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Time passed, the way it has a habit of doing. After everything that had happened, I turned to books. And food. I became pretty chubby and truly believed that real love could only be found in fiction.

The affair eventually came to an end. My dad never stopped drinking and he and my mother stayed together and had three more children. They grew up with a life entirely different than Emma and me, and we didn’t talk about the things my mother did. I was able to hold tight to the love I have always had for my mother, forgive her, and understand the deep, reckless love that my father had for my mother—through it all— and yet…I can also recognize that Emma and I grew up with more issues than either of us care to admit, manifested as mistrust, depression, anxiety, and, especially for myself, the tendency to seem cold-hearted and uncaring, and it’s the only defense mechanism I had. Emma teased me about what she would call my “black, black heart,” but she always said it with a smile, because she understood. She’s the only one who understood. And the saying, “You’ll understand when you’re older,” rang true for several things, for myself at least.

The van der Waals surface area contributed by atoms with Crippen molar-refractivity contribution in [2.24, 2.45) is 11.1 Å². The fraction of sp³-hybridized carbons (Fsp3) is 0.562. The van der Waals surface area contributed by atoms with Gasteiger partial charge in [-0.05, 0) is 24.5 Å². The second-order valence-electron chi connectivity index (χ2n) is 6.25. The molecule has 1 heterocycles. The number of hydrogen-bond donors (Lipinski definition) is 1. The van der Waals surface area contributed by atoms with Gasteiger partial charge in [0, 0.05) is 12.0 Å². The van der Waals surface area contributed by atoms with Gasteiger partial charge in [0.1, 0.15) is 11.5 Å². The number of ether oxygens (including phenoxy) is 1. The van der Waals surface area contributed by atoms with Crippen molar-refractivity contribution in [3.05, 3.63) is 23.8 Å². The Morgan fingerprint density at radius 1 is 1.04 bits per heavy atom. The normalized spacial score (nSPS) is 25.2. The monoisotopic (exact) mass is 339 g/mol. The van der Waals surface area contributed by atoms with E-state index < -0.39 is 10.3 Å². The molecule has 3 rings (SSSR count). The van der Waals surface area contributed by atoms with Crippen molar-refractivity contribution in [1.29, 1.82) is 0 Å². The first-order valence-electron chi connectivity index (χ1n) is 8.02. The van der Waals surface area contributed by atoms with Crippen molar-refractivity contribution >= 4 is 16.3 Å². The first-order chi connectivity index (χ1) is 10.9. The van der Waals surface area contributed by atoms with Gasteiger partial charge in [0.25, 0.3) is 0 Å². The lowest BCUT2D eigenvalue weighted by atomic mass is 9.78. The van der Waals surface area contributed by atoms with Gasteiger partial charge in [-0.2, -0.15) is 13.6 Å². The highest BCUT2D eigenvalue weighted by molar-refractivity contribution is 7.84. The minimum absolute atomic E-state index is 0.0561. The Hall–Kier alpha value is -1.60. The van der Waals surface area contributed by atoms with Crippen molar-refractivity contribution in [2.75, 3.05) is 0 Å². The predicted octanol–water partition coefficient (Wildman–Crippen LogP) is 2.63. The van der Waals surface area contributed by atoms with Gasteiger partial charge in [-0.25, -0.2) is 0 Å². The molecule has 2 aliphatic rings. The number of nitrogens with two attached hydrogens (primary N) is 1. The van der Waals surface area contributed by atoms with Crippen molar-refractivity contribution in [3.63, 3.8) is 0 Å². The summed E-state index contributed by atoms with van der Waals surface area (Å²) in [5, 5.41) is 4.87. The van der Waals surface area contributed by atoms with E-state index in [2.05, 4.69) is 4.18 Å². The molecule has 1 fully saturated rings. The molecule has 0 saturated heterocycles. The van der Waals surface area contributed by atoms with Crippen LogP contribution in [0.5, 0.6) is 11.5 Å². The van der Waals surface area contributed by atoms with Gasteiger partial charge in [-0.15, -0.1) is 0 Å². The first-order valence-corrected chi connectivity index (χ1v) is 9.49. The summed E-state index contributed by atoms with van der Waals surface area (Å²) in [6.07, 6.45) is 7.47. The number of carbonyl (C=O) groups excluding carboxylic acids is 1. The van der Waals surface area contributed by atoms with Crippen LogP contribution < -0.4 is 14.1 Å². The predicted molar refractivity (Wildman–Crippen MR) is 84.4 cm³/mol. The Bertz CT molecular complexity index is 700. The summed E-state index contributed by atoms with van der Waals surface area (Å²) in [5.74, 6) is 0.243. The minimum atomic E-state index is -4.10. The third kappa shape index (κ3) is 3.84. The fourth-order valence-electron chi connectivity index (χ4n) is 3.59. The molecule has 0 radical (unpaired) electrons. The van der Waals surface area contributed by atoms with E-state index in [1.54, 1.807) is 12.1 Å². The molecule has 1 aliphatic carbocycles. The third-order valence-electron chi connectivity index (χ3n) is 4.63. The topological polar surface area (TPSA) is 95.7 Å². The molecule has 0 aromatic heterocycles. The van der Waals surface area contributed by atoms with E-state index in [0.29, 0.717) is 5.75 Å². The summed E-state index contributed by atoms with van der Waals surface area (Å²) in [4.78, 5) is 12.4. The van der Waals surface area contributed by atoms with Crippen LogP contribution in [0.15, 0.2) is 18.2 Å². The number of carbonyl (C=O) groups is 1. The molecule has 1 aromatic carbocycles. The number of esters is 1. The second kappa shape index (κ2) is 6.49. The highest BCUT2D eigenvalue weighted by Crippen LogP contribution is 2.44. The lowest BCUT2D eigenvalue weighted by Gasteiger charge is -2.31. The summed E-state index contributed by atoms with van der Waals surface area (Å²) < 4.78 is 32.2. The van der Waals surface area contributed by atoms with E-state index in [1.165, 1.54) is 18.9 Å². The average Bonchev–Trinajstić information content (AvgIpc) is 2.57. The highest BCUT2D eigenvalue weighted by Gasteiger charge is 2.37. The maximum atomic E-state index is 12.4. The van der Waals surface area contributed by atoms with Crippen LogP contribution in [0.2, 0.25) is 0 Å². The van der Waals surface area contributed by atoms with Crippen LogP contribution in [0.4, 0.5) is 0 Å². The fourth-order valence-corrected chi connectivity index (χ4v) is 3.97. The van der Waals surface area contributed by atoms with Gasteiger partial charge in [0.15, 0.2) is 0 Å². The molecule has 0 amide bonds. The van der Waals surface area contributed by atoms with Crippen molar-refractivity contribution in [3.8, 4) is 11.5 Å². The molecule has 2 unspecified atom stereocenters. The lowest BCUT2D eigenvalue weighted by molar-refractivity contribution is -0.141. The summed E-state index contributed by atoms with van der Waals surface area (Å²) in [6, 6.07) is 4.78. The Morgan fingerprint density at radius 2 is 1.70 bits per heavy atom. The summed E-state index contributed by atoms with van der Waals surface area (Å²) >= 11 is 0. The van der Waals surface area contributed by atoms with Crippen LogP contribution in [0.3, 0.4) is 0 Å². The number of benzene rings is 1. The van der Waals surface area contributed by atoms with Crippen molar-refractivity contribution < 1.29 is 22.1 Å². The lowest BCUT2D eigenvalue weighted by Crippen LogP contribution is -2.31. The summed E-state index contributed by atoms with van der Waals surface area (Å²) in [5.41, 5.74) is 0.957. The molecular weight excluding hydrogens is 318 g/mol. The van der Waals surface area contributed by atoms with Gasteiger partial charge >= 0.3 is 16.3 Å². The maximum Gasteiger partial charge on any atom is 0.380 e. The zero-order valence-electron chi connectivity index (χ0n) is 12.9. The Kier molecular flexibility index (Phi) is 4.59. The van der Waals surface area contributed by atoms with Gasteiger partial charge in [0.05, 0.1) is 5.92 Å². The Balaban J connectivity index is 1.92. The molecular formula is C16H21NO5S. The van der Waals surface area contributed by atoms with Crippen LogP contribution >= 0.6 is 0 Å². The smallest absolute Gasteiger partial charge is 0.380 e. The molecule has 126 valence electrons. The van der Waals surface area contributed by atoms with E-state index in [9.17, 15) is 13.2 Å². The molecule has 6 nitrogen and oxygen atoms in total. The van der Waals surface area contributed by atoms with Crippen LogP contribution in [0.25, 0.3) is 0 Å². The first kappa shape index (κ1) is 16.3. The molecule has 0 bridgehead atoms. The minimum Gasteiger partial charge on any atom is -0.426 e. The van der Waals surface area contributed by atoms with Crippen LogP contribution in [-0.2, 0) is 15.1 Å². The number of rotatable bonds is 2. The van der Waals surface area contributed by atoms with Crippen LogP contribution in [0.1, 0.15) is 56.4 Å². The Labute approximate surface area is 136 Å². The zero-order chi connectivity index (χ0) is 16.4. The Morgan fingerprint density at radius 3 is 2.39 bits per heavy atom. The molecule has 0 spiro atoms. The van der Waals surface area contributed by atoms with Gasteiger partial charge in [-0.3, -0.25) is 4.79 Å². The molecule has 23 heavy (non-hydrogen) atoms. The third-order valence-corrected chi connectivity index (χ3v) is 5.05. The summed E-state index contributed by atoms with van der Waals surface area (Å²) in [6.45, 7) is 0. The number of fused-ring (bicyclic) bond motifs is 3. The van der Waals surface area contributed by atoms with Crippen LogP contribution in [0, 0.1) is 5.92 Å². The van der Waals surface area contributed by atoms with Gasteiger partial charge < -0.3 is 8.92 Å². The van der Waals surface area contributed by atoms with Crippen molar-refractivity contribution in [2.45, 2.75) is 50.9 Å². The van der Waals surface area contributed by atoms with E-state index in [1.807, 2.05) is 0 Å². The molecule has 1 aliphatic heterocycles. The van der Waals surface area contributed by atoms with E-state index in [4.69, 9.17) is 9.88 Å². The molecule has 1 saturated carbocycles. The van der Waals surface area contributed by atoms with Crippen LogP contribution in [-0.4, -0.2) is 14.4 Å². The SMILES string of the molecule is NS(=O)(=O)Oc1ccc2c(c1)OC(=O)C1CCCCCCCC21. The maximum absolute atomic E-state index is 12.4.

Emma and I grew up and began families of our own. I got married in 2012. When my husband started pursuing me, it took a very long time before I let him any closer than arm’s length. My defenses immediately went up and stayed there until I was sure of his intentions. Because love, to me, only meant terrible sorrow. Love meant changing your mind instead of keeping your vows. I was husky with my nose always stuck in a book and he was tall and charming. There was no way that it was real. 

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But after weeks, and then months, and then years passed by, my idea of love shifted. When I gave birth to my daughter, and then years later, my son, I loved them like nothing I had ever known. They depended on me. They didn’t ask to be brought into this world. It was our responsibility to give them a life that was worth something. To not traumatize them. I surrendered my life to Christ and spent every moment trying to make sure my kids were safe and happy. 

When my daughter started school, she had a really hard time with it. It was a battle getting her ready in the mornings, and hoping she didn’t throw up on herself before we got her out the door. I spent days and nights praying for her and crying with her, anything to help her and assure her that her mother was right there and not going anywhere until she would finally let go of my hand and run to class with her friends without looking back.